Security experts say Google's new "Gmail in personal search results" service, which crawls through a person's inbox and presents results relevant to a regular web search, is not a risk to businesses.
Google started testing the feature Thursday, opening it up to only the first 1 million signees, a fraction of Gmail's 425 million accounts. People who join the pilot program would start seeing the Gmail results on the right-hand column of regular search results.
In some cases, answers from the inbox would be highlighted at the top of the page. For example, typing "my flights" in Google's search box would get flight information if an airline had forwarded a user's future itinerary to Gmail.
[See also: 6 ways we gave up our privacy]
In general, Google is trying to add more personal information to search results. For example, if a person is searching for restaurants in San Francisco, then it might be helpful to also show that email a friend sent a long time ago, recommending a steakhouse in the city.
Security experts do not see the new feature opening up any new doors to attacks. Rather, some people may object to having their private email searched, and opt out for that reason. "It's not necessarily a big security risk, but it's kind of creepily invasive," Dan Olds, analyst for the Gabriel Consulting Group, said.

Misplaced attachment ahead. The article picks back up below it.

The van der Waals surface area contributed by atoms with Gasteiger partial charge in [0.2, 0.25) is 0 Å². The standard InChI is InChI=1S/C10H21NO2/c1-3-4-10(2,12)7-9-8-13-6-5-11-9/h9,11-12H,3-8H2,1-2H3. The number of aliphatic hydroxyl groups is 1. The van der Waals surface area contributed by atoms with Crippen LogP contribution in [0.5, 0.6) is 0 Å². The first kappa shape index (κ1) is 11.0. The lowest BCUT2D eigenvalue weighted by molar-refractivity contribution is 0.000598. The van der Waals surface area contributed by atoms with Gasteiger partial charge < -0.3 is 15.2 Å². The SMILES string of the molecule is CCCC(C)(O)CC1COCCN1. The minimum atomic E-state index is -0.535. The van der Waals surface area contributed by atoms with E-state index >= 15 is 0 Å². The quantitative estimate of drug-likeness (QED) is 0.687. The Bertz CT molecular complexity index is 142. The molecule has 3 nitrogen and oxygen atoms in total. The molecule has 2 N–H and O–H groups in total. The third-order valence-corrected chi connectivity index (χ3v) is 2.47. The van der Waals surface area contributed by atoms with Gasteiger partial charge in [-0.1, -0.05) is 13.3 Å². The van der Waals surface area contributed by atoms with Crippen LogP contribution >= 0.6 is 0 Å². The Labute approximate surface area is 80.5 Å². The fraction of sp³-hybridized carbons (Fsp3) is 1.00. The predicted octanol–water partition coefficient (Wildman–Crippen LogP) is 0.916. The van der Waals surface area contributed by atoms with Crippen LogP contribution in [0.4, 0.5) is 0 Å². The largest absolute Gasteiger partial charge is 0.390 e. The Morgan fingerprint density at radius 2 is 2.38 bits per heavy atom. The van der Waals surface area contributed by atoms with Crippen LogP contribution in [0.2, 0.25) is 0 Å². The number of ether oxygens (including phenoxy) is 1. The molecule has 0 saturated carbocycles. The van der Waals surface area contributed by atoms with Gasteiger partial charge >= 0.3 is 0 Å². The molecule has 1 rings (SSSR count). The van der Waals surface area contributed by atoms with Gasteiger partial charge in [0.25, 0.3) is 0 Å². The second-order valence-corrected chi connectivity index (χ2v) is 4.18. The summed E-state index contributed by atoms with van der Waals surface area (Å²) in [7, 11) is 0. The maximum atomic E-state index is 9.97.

Another possibility from having one's inbox searched is more targeted ads from Google advertisers, Olds said. "I would hate to suddenly be bombarded with particular advertising messages or spam based on what I'm searching for."
Whether any of that would happen is only speculative. For now, people have to sign up to participate, and Gmail results will be presented in a collapsed format that requires people to open to see the details.
Google's motive is to continue expanding a person's search capabilities, the company says. "We think you shouldn't have to be your own mini-search engine to find the most useful information -- it should just work," Amit Singhal, a senior vice president for Google Search, said in a blog post. "A search is a search, and we want our results to be truly universal."
Jeremiah Grossman, chief technology officer for WhiteHat Security, said that mission of organizing as much of the world's information as possible and making it accessible is why businesses should always place strict controls on the use of Google services when it comes to corporate information.
"Any data stored in the cloud, which includes online services like Gmail, should be considered public," Grossman said in an email. "That's the rule. With the exception of paid-for services like Google Apps, users are not customers and can only expect a limited amount of security and privacy."
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